“Three Billboards Outside Ebbing, Missouri” – a film review by Gary Chew
There’s a narrow, two-lane highway just outside Ebbing, Missouri, along which a very big commotion comes to pass, even if there’s really no such town in the Show-Me-State. Ebbing is an imagined village out of the mind of Martin McDonaugh, an Oscar-winning Brit/Irish film director and playwright, who also created two other feature length movies: In Bruges (2008) and Seven Psychopaths (2012).
An angry lament for justice is the spark for three fallow billboards on the outskirts of Ebbing to take on a scathing rhetorical interrogative aimed at Ebbing’s head cop about why he’s not yet apprehended the culprit who raped and murdered a local teenage girl named Angela. How can I better say that Angela’s mama, Mildred, is highly pissed? She lets it boil over to pure rage.
No one better could play Mildred than Frances McDormand – what a track record this actor has logged giving great performances in really fine motion pictures! And the savvy casting goes on for Three Billboards with other heavyweight actors, most all taking on – slightly overboard, I must say – larger than life characters residing in or near this delightful, small burg nestled in what looks much to me like the sylvan Ozarks of southern Missouri. I say this because I once lived in Branson, Missouri for what seemed a decade but really was only, alas, a couple of years.
Three Billboards is almost as dark as McDonaugh’s Six Shooter, a 27-minute film that won an Oscar for Best Live Action Short Film in 2008. However, this new McDonaugh piece, just like the highway that runs near Mildred’s house, provides two lanes, as well. One lane is comedic. The second is filled with violence and fraught with hanging surprises. A couple of those are awkwardly presented… like the sudden and incredibly handy appearance of fire extinguishers the script requires for an emotional high point near the end of the second act. The other irregular moment playing rather out of tune is an abrupt revelation of just how much a family man William Willoughby is… better known as Ebbing’s Chief of Police. Woody Harrelson got that meaty part.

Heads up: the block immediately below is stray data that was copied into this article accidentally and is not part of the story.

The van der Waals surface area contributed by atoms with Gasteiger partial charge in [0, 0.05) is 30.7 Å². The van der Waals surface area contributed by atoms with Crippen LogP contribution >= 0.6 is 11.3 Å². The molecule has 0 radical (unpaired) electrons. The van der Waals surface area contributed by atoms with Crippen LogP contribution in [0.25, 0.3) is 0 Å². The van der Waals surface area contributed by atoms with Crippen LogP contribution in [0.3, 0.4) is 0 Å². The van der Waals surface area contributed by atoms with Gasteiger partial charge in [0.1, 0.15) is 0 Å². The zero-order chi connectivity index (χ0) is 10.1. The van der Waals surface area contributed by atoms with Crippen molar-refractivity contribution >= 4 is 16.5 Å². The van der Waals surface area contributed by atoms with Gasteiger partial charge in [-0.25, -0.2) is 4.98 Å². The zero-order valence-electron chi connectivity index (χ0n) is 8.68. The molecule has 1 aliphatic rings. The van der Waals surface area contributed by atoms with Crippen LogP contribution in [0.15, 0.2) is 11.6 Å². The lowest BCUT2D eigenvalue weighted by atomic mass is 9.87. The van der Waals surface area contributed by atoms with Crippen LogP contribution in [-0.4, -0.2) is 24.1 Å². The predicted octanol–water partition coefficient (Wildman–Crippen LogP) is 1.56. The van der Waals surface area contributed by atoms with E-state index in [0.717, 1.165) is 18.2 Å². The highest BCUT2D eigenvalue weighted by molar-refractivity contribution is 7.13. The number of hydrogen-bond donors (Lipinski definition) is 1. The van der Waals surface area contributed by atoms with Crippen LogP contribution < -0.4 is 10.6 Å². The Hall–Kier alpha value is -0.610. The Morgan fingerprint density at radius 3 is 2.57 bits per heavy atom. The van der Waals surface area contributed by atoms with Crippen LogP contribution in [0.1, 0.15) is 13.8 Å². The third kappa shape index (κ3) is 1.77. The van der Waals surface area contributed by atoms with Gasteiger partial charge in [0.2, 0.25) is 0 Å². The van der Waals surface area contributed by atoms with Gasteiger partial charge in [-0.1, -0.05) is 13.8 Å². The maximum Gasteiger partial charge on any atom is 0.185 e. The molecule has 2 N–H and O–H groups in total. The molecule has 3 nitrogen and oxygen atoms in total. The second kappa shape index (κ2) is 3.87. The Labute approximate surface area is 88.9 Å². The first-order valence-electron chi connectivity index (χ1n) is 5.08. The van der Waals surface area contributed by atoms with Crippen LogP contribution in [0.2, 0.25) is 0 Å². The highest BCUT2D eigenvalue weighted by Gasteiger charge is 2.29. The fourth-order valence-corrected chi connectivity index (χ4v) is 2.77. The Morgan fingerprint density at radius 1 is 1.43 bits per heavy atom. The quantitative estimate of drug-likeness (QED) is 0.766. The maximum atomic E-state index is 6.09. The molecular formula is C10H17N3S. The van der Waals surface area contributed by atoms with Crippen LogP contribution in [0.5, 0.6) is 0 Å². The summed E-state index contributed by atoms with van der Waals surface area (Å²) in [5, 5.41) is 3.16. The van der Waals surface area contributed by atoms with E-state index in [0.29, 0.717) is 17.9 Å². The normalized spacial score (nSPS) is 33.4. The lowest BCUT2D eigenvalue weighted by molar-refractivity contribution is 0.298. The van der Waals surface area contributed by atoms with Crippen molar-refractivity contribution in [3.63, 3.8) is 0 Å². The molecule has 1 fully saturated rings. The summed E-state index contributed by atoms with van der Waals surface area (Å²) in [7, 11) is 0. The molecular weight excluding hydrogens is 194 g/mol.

Other familiar faces from earlier McDonaugh films are on set too. Sam Rockwell plays IQ-challenged Officer Dixon, who regularly flies off the handle as the Chief’s deputy. Dixon lives with his mama. Strangely, Sandy Martin does that role. Willoughby’s desk sergeant is played by Zeljko Ivanek, often seen on CBS-TV’s Madame Secretary. Lucas Hedges appears as Mildred’s son, Robbie. Hedges is also on board as part of Greta Gerwig’s cast in her new film Lady Bird. The diminutive Game of Thrones star Peter Dinklage is an Ebbing local who, late in the script, courts Mildred. (Now, that’s funny.) John Hawkes plays Mildred’s AWOL husband, who’s shacking with a female old enough to be his grand daughter, while Abbie Cornish shows up to be Willoughby’s wife, Anne.
I like McDonaugh’s movies and his style. I’d say he has some of Hitchcock in mind insofar as wringing out an audience with suspended suspense… while stirring a reminiscence of gritty, slow-motion antics the venerable Sam Peckinpah laid into his terrifically violent and bloody movies.
McDonaugh has written dialogue into his script to the extent that all his characters, when delivering their lines, could easily be mistaken for sailors if Ebbing were the name of a fictitious seagoing vessel and not a little town nowhere in Missouri.